Fast hands always claim their share of victims. In subway cars, from which a rider departs light his billfold; on city street corners, where a passerby is flimflammed by the three-card-monte man; in junior high schools, where a girl recalls Friday night's date with a mixture of horror and delight. It is one of life's rules of thumb, so to speak: never trust a fellow with fast hands.
Hockey is also part of life—albeit a small one—so the axiom holds true there, too. When Mike Bossy, the New York Islanders' sad-eyed, fast-handed right wing, pops up in front of the net with the puck, someone is going to be victimized—namely the opposing goaltender. It happened 53 times last season, when Bossy was the National Hockey League's Rookie of the Year. And sophomore slump be damned, at the midpoint of the 1978-79 season it has already happened a league-high 35 times again. Like the pickpocket, Bossy isn't overpowering, and you seldom realize he is even there. But then Bossy darts in from the deep slot, or cuts in from the wing, takes a pass and snaps a shot goalward with a handball player's reflexes and a putter's touch.
"I hardly ever look when I take a shot," he says. "I don't look for a goalie's weakness. If I shoot it quickly enough, it doesn't matter where he's strong or weak, it will end up in the net."
All told, in 114 professional games, Bossy's shots have ended up in the net 88 times, a .772 goal-scoring percentage. Bossy's rate is higher than Bobby Hull's, Phil Esposito's and Guy Lafleur's. It is higher even than that of Cy Denneny, who leads the NHL in that somewhat obscure department with a .767 percentage, which he achieved in the '20s with the Ottawa Senators and Boston Bruins.
True, the 21-year-old Bossy hasn't yet withstood the test of time. But then, no one has ever had such a jump on it. If he continues at his current pace, Bossy will score 70 goals this season, and if he has a hot streak he could challenge the single-season record of 76 goals set by Esposito in 1970-71. That year Esposito scored his 35th goal in his 39th game; Bossy scored his 35th in game No. 40 last Wednesday night in Detroit.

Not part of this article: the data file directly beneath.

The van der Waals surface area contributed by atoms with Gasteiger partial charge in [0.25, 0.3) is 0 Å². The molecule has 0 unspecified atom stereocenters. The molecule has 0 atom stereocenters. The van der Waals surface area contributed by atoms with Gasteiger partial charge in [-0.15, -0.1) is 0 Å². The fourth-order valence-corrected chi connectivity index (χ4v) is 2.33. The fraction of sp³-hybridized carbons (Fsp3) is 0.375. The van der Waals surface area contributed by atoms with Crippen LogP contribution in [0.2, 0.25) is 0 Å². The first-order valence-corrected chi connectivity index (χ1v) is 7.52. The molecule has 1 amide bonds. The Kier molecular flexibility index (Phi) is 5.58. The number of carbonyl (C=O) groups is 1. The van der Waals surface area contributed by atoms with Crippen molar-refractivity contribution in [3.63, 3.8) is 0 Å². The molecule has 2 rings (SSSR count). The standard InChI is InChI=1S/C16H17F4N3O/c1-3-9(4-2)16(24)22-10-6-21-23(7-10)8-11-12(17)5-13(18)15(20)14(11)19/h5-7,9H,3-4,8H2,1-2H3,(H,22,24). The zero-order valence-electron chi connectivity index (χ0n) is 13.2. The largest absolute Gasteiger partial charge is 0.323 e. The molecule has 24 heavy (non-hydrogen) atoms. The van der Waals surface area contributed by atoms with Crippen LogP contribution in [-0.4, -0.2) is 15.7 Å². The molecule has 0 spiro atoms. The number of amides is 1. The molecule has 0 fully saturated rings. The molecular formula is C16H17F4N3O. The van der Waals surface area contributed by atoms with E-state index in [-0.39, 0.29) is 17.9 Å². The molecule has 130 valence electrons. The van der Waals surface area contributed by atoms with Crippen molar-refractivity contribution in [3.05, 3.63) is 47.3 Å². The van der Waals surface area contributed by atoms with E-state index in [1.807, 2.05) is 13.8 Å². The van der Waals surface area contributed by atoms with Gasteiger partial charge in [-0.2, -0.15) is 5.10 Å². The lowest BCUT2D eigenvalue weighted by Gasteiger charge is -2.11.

Thanks in part to Bossy's torrid start and that of his linemates—Center Bryan Trottier, who leads the NHL in points with 73 and has scored 32 goals himself despite a professed aversion to shooting the puck; and Left Wing Clark Gillies, who has 16 goals and 41 assists—the 7-year-old Islanders have the best record in the NHL. They beat Los Angeles and Atlanta last week, and tied Detroit and Philadelphia, and at week's end had lost only five times in 42 games. Montreal has lost nine games. Boston eight. The Islanders are leading the NHL in scoring, averaging nearly five goals a game—a pace that will bring them close to the record 399 goals scored by the Esposito-Orr Big Bad Bruins of 1970-71—and are second in fewest goals allowed, 109 to Montreal's 107.
The Islanders have the most productive power play in the league, scoring on nearly one of every three chances (Bossy alone has 14 power-play goals), and they have the second-best penalty-killing record, stopping better than four of five power plays.
They haven't lost a game at home all season (17 wins, four ties), and one of their goalies, Glenn (Chico) Resch, currently has a 23-game unbeaten streak. They are closely knit, from the general manager (Bill Torrey) to the coach (Al Arbour) to the fourth-line center (New York-born Richie Hansen). The Islanders are young but experienced, the only rookie regular being Left Wing John Tonelli, who played for two seasons in the World Hockey Association. And in 25-year-old Denis Potvin, the Islanders have a defenseman capable of controlling the entire flow of a game.
For New York, it has been the sort of year in which Potvin could bellow to a stunned and glum dressing room last week after the Islanders had blown a 5-2 lead over Detroit with less than four minutes to play, "Hey, you win some, you tie some!" But you do not lose. In short, the Islanders believe they will end Montreal's lordly three-year reign as the Stanley Cup champion. Lofty hopes, indeed, for a team that was humiliated in last spring's playoff quarterfinals by Toronto. "We're a better team because of it," says Torrey, the man of a thousand bow ties. "We've matured. We were due for a bad playoff after four good ones."
In that series, the Maple Leafs disrupted the Islander attack—especially the big Bossy-Trottier-Gillies line—with hard-hitting, rough, often dirty hockey. The feeling was, and in some minds still is, that the Islanders lacked not only enough muscle up front, but they also needed more aggressiveness from their players with muscle, particularly the 6'3", 220-pound Gillies. The acquisition of an enforcer was anticipated, but no such move was made.